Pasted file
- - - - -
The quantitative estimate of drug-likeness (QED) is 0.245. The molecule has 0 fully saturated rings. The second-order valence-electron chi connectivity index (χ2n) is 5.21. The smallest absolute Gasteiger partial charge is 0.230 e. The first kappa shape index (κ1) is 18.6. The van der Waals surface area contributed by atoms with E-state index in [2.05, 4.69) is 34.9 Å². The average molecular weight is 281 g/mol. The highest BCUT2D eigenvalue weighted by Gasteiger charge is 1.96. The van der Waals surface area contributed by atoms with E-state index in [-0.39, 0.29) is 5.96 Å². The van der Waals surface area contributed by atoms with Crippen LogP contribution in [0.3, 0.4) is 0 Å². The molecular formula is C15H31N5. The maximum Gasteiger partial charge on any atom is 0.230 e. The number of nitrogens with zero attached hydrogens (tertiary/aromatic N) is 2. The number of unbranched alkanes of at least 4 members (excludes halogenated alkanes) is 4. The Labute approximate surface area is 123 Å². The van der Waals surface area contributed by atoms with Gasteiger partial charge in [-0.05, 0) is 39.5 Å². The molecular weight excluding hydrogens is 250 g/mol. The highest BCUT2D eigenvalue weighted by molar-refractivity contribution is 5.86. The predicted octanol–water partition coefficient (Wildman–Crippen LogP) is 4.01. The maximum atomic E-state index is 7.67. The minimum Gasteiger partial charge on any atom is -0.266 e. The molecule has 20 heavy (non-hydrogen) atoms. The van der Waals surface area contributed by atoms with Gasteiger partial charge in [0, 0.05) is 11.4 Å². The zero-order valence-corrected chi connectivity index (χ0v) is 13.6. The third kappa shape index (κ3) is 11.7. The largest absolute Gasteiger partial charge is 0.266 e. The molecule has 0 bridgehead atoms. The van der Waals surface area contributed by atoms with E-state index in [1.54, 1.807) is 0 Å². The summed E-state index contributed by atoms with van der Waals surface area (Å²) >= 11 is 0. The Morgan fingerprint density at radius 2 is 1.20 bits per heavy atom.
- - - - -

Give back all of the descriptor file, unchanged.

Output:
The quantitative estimate of drug-likeness (QED) is 0.245. The molecule has 0 fully saturated rings. The second-order valence-electron chi connectivity index (χ2n) is 5.21. The smallest absolute Gasteiger partial charge is 0.230 e. The first kappa shape index (κ1) is 18.6. The van der Waals surface area contributed by atoms with E-state index in [2.05, 4.69) is 34.9 Å². The average molecular weight is 281 g/mol. The highest BCUT2D eigenvalue weighted by Gasteiger charge is 1.96. The van der Waals surface area contributed by atoms with E-state index in [-0.39, 0.29) is 5.96 Å². The van der Waals surface area contributed by atoms with Crippen LogP contribution in [0.3, 0.4) is 0 Å². The molecular formula is C15H31N5. The maximum Gasteiger partial charge on any atom is 0.230 e. The number of nitrogens with zero attached hydrogens (tertiary/aromatic N) is 2. The number of unbranched alkanes of at least 4 members (excludes halogenated alkanes) is 4. The Labute approximate surface area is 123 Å². The van der Waals surface area contributed by atoms with Gasteiger partial charge in [-0.05, 0) is 39.5 Å². The molecular weight excluding hydrogens is 250 g/mol. The highest BCUT2D eigenvalue weighted by molar-refractivity contribution is 5.86. The predicted octanol–water partition coefficient (Wildman–Crippen LogP) is 4.01. The maximum atomic E-state index is 7.67. The minimum Gasteiger partial charge on any atom is -0.266 e. The molecule has 20 heavy (non-hydrogen) atoms. The van der Waals surface area contributed by atoms with Gasteiger partial charge in [0, 0.05) is 11.4 Å². The zero-order valence-corrected chi connectivity index (χ0v) is 13.6. The third kappa shape index (κ3) is 11.7. The largest absolute Gasteiger partial charge is 0.266 e. The molecule has 0 bridgehead atoms. The van der Waals surface area contributed by atoms with E-state index in [1.54, 1.807) is 0 Å². The summed E-state index contributed by atoms with van der Waals surface area (Å²) >= 11 is 0. The Morgan fingerprint density at radius 2 is 1.20 bits per heavy atom.